UM youths betrayed ideal of fraternityAs a member of Omega...

the Forum

June 07, 1993

UM youths betrayed ideal of fraternity

As a member of Omega Psi Phi for 53 years, I am disappointed, saddened, distressed and embarrassed to have our fraternity's reputation tarnished by young men who have sworn to uphold the lofty ideals of our brotherhood ("24 in UM fraternity charged with beating pledges," May 27).

If the men are guilty of the violence they have been accused of perpetrating, they have acted on their own and not in accordance with the strict rules, regulations and procedures of the organization with regard to pledging and initiation.

Physical and mental brutality, unfortunately, have been a part of the history of many fraternities. But the public needs to know that all Omega men and Omega chapters have been instructed to strongly oppose any form of physical, mental or emotional duress.

Each year during the past two decades the rules have become more stringent. So any violators have acted according to their own code rather than the fraternity's.

Although I have great sympathy for the young men who are charged with the brutality (and their families), if they are guilty they should receive the full measure of punishment that fits their criminal behavior. Some people learn only by painful experience, so severe discipline may be appropriate for the situation at College Park.

The Omega Psi Phi Fraternity, which claims such national and local luminaries as Virginia Gov. Douglas Wilder, Benjamin Hooks, Bill Cosby, Jesse Jackson, Walter Amprey, Osborne Payne and Marcellus Alexander, does not condone the acts reported to have been committed in the name of our organization.

Our mission is one of uplift rather than destruction. I am confident that thousands of loyal and law-abiding "Ques" will join me in repudiating those who dishonor our brotherhood.

Benjamin Whitten

Baltimore

Fuzzy thoughts

Our thinking remains fuzzy about health insurance. Insurance is to spread the risk of an uncommon occurrence that we cannot afford.

Health maintenance is not an uncommon occurrence, and we all need it and have to be able to afford it -- at least collectively. This last part is thankfully what Hillary Rodham Clinton plans to accomplish.

However, the first part -- spreading the risk -- is where the traditional role of insurance becomes obsolete, once we all become recipients of mandated health care by whatever mechanism of reform this administration uses to implement it.

Of course, we will need administrators of plans, such as HMOs or managed care. But these do not need to be insurance carriers -- as the insurance model no longer fits.

Besides, the insurance companies are more than administrative. They are traditionally costly luxuries we can no longer afford, at least according to Paul Starr in "The Socialization of American Medicine." He cites an overhead for Blue Cross for groups in the 1950s of 7 percent, going to 22 percent for individual policies.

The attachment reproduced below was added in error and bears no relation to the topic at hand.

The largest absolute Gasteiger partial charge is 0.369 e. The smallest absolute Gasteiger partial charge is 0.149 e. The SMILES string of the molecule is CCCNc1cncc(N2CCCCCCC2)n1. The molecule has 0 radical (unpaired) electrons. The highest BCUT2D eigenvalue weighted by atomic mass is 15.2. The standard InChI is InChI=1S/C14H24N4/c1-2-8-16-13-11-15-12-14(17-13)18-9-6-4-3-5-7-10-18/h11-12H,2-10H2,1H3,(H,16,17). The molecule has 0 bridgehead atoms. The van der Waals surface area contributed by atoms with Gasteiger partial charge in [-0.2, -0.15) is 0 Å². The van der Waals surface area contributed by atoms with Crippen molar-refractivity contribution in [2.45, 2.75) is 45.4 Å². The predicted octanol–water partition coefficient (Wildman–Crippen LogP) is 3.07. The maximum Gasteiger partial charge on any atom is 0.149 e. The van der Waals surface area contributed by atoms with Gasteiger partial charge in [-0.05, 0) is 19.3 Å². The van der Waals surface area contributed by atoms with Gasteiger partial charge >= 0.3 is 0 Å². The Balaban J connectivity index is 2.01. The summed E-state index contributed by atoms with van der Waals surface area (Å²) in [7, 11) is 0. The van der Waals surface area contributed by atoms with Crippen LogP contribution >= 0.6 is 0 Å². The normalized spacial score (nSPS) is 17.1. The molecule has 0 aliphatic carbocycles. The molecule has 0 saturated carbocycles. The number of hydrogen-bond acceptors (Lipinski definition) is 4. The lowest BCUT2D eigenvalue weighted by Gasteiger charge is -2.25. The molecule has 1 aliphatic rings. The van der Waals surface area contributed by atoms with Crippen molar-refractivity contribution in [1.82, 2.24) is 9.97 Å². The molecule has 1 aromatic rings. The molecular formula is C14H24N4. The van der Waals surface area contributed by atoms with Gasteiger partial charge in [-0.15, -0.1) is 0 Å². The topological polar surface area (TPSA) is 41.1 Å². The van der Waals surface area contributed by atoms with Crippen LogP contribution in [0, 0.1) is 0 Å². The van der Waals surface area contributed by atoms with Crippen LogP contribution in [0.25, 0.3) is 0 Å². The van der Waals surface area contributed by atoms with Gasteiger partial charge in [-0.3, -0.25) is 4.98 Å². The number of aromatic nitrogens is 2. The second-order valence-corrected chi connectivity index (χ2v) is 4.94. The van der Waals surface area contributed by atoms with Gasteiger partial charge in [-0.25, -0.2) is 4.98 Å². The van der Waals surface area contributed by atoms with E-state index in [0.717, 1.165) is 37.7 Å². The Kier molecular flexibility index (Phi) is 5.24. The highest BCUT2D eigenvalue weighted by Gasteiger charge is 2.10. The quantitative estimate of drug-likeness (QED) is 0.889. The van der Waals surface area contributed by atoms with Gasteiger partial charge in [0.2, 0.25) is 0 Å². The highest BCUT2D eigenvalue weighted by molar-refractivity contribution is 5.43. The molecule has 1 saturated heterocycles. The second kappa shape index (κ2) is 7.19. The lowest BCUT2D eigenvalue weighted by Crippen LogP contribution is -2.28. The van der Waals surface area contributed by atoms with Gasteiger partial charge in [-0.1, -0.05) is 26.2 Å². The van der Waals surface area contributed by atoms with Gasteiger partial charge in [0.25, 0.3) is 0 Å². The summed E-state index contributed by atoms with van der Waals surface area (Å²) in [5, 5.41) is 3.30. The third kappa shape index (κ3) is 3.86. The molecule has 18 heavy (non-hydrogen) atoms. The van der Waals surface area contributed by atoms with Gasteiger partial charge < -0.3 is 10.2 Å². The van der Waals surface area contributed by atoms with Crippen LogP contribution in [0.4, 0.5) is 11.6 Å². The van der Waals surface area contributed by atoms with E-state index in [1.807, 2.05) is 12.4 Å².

By contrast, commercial insurers retained 50 percent on individual policies, about as much as they had for industrial life insurance.

That insurance companies will only be administrators is misleading. They will also layer in their profit. They would be foolish not to. And I don't criticize them for making money, as they would be in a large sense the facilitators if not the providers.

Here is where our thinking remains fuzzy, if we consider this as insurance. Perhaps we shouldn't even have insurance companies involved in the process at all.

Evenly administrating health care delivery is our need, no matter who pays for it. The present system of multi-payer is clearly too expensive, costing most of the one-half to one-third generally accepted cost approximation for "paper," including computer billing and changing forms and codes of too many plans.

Indeed, eliminating multi-payer alone would accrue sufficient savings to pay for health care for most of the 37 million Americans who are without coverage.

To capture the largest savings, we need to eliminate multi-payer, as it is most of the cause of paper cost.

Then, unless we remain fuzzy-headed about this, insurance for health care becomes obsolete as we all plan to have health care. Fortunately, multi-payer means insurance. So, in eliminating one of them, let's make sure we get both, or we will be holding on to untenable costs.

R. Ben Dawson, M.D.

Baltimore

Changing needs

In the good old days when men were men and women were women -- and the lady of the house was its creative director and not the child's bad dream, a working mom -- a visionary named Thomas R. Marshall made this perishable comment, "What this country needs is a good five-cent cigar." (Was it Kipling who said a good cigar is to a man what a good cry is to a woman?)

Now that the sweet smells of success long associated with cigar smokers have faded and lost their appeal, one might add another desideratum to the list of urgent national needs.

What this country needs today is less hand-shaking and more performance, fewer salesmen and more repairmen.

Wells Mears

Baltimore

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